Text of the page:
Pentesting RFID

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Radio Frequency Identification (RFID) is the most popular short-range radio solution. It's usually used to store and transmit information that identifies an entity.

An RFID tag can rely on its own power source (active), such as an embedded battery, or receive its power from the reading antenna using the current induced from the received radio waves (passive).


EPCglobal divides RFID tags into six categories. A tag in each category has all the capabilities listed in the previous category, making it backward compatible.

  • Class 0 tags are passive tags that operate in UHF bands. The vendor preprograms them at the production factory. As a result, you can’t change the information stored in their memory.

  • Class 1 tags can also operate in HF bands. In addition, they can be written only once after production. Many Class 1 tags can also process cyclic redundancy checks (CRCs) of the commands they receive. CRCs are a few extra bytes at the end of the commands for error detection.

  • Class 2 tags can be written multiple times.

  • Class 3 tags can contain embedded sensors that can record environmental parameters, such as the current temperature or the tag’s motion. These tags are semi-passive, because although they have an embedded power source, such as an integrated battery, they can’t initiate wireless communication with other tags or readers.

  • Class 4 tags can initiate communication with other tags of the same class, making them active tags.

  • Class 5 tags can provide power to other tags and communicate with all the previous tag classes. Class 5 tags can act as RFID readers.

Information Stored in RFID Tags

An RFID tag’s memory usually stores four kinds of data: the identification data, which identifies the entity to which the tag is attached (this data includes user-defined fields, such as bank accounts); the supplementary data, which provides further details regarding the entity; the control data, used for the tag’s internal configuration; and the tag’s manufacturer data, which contains a tag’s Unique Identifier (UID) and details regarding the tag’s production, type, and vendor. You’ll find the first two kinds of data in all the commercial tags; the last two can differ based on the tag’s vendor.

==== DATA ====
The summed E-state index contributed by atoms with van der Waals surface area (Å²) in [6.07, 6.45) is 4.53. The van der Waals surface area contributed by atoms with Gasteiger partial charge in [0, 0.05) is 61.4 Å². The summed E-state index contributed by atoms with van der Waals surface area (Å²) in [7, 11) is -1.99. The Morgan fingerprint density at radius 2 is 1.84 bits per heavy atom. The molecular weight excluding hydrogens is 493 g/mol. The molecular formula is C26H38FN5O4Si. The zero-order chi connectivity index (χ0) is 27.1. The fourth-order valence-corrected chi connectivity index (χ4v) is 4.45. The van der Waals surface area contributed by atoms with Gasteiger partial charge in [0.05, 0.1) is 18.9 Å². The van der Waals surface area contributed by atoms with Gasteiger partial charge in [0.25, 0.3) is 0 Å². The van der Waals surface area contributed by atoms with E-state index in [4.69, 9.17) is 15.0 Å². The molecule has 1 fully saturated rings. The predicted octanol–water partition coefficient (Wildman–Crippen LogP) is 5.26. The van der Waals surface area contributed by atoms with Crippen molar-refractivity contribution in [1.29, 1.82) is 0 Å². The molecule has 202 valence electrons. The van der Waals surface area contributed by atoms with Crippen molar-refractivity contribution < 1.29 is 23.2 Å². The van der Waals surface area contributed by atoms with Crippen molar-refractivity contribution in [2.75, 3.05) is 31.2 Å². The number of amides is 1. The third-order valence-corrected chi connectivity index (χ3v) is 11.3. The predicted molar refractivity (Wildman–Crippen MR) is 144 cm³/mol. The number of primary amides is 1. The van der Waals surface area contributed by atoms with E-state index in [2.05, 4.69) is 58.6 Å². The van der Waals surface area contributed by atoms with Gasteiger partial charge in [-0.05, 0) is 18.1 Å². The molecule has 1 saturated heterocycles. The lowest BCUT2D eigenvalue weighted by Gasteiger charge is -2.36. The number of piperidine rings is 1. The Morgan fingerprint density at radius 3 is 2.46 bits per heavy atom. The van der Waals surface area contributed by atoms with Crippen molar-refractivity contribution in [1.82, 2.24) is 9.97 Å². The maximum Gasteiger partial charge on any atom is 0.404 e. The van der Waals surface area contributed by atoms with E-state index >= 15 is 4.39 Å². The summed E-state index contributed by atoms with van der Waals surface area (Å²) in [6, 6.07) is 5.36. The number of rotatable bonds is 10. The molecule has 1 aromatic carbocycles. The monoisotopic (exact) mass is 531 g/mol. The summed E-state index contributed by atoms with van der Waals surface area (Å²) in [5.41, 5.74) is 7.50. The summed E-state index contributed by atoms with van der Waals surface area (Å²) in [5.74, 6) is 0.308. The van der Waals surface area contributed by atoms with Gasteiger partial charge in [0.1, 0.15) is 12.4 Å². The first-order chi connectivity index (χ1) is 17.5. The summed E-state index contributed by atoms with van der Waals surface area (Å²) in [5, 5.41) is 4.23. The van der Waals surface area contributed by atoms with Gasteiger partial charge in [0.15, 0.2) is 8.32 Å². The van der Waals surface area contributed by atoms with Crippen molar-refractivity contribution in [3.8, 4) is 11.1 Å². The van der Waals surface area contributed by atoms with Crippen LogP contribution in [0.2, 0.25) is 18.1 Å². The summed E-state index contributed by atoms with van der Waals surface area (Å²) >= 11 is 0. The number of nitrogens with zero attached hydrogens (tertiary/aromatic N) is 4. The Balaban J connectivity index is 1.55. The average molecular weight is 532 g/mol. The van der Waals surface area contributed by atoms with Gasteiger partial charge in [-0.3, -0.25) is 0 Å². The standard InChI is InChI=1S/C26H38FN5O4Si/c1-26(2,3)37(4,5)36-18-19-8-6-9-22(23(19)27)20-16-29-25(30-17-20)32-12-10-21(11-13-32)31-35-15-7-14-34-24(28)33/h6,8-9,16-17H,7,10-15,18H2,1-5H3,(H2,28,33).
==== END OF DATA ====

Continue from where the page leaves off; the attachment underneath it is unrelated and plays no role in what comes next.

The ISO standard specifies the Application Family Identifier (AFI) value, a code that indicates the kind of object the tag belongs to. Another important register, also specified by ISO, is the Data Storage Format Identifier(DSFID), which defines the logical organization of the user data.

Most RFID security controls have mechanisms that restrict the read or write operations on each user memory block and on the special registers containing the AFI and DSFID values. These lock mechanisms use data stored in the control memory and have default passwords preconfigured by the vendor but allow the tag owners to configure custom passwords.

Low & High frequency tags comparison

Low-Frequency RFID Tags (125kHz)

Low-frequency tags are often used in systems that do not require high security: building access, intercom keys, gym membership cards, etc. Due to their higher range, they are convenient to use for paid car parking: the driver does not need to bring the card close to the reader, as it is triggered from further away. At the same time, low-frequency tags are very primitive, they have a low data transfer rate. For that reason, it's impossible to implement complex two-way data transfer for such things as keeping balance and cryptography. Low-frequency tags only transmit their short ID without any means of authentication.

These devices rely on passive RFID technology and operate in a range of 30 kHz to 300 kHz, although it's more usual to use 125 kHz to 134 kHz:

  • Long Range — lower frequency translates to higher range. There are some EM-Marin and HID readers, which work from a distance of up to a meter. These are often used in car parking.